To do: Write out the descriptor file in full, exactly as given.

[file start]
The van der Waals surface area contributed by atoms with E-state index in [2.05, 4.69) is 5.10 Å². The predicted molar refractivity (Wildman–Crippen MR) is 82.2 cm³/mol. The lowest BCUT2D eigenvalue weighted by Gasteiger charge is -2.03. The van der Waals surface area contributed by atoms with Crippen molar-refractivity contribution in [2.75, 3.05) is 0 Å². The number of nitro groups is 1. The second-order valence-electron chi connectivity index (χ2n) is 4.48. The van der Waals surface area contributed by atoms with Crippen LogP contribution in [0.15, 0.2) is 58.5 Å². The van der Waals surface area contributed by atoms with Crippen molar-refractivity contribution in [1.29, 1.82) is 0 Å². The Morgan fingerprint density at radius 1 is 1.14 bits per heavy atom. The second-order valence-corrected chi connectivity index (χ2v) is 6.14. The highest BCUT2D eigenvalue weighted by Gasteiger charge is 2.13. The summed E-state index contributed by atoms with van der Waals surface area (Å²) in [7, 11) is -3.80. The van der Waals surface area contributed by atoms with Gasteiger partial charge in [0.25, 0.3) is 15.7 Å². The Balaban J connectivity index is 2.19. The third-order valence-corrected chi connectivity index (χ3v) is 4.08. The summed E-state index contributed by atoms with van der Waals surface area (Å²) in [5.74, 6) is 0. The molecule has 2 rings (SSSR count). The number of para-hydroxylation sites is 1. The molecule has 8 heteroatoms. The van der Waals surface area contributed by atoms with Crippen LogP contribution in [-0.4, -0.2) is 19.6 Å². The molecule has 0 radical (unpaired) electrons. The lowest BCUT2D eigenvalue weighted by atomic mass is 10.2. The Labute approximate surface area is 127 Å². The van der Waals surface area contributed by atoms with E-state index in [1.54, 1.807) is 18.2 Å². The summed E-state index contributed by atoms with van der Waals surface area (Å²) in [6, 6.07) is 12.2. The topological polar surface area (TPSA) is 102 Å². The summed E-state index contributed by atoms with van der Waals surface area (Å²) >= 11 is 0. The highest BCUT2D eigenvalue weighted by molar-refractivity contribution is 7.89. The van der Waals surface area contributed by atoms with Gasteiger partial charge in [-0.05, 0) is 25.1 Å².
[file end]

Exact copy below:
The van der Waals surface area contributed by atoms with E-state index in [2.05, 4.69) is 5.10 Å². The predicted molar refractivity (Wildman–Crippen MR) is 82.2 cm³/mol. The lowest BCUT2D eigenvalue weighted by Gasteiger charge is -2.03. The van der Waals surface area contributed by atoms with Crippen molar-refractivity contribution in [2.75, 3.05) is 0 Å². The number of nitro groups is 1. The second-order valence-electron chi connectivity index (χ2n) is 4.48. The van der Waals surface area contributed by atoms with Crippen LogP contribution in [0.15, 0.2) is 58.5 Å². The van der Waals surface area contributed by atoms with Crippen molar-refractivity contribution in [1.29, 1.82) is 0 Å². The Morgan fingerprint density at radius 1 is 1.14 bits per heavy atom. The second-order valence-corrected chi connectivity index (χ2v) is 6.14. The highest BCUT2D eigenvalue weighted by Gasteiger charge is 2.13. The summed E-state index contributed by atoms with van der Waals surface area (Å²) in [7, 11) is -3.80. The van der Waals surface area contributed by atoms with Gasteiger partial charge in [0.25, 0.3) is 15.7 Å². The Balaban J connectivity index is 2.19. The third-order valence-corrected chi connectivity index (χ3v) is 4.08. The summed E-state index contributed by atoms with van der Waals surface area (Å²) in [5.74, 6) is 0. The molecule has 2 rings (SSSR count). The number of para-hydroxylation sites is 1. The molecule has 8 heteroatoms. The van der Waals surface area contributed by atoms with Crippen LogP contribution in [-0.4, -0.2) is 19.6 Å². The molecule has 0 radical (unpaired) electrons. The lowest BCUT2D eigenvalue weighted by atomic mass is 10.2. The Labute approximate surface area is 127 Å². The van der Waals surface area contributed by atoms with E-state index in [1.54, 1.807) is 18.2 Å². The summed E-state index contributed by atoms with van der Waals surface area (Å²) in [6, 6.07) is 12.2. The topological polar surface area (TPSA) is 102 Å². The summed E-state index contributed by atoms with van der Waals surface area (Å²) >= 11 is 0. The highest BCUT2D eigenvalue weighted by molar-refractivity contribution is 7.89. The van der Waals surface area contributed by atoms with Gasteiger partial charge in [-0.05, 0) is 25.1 Å².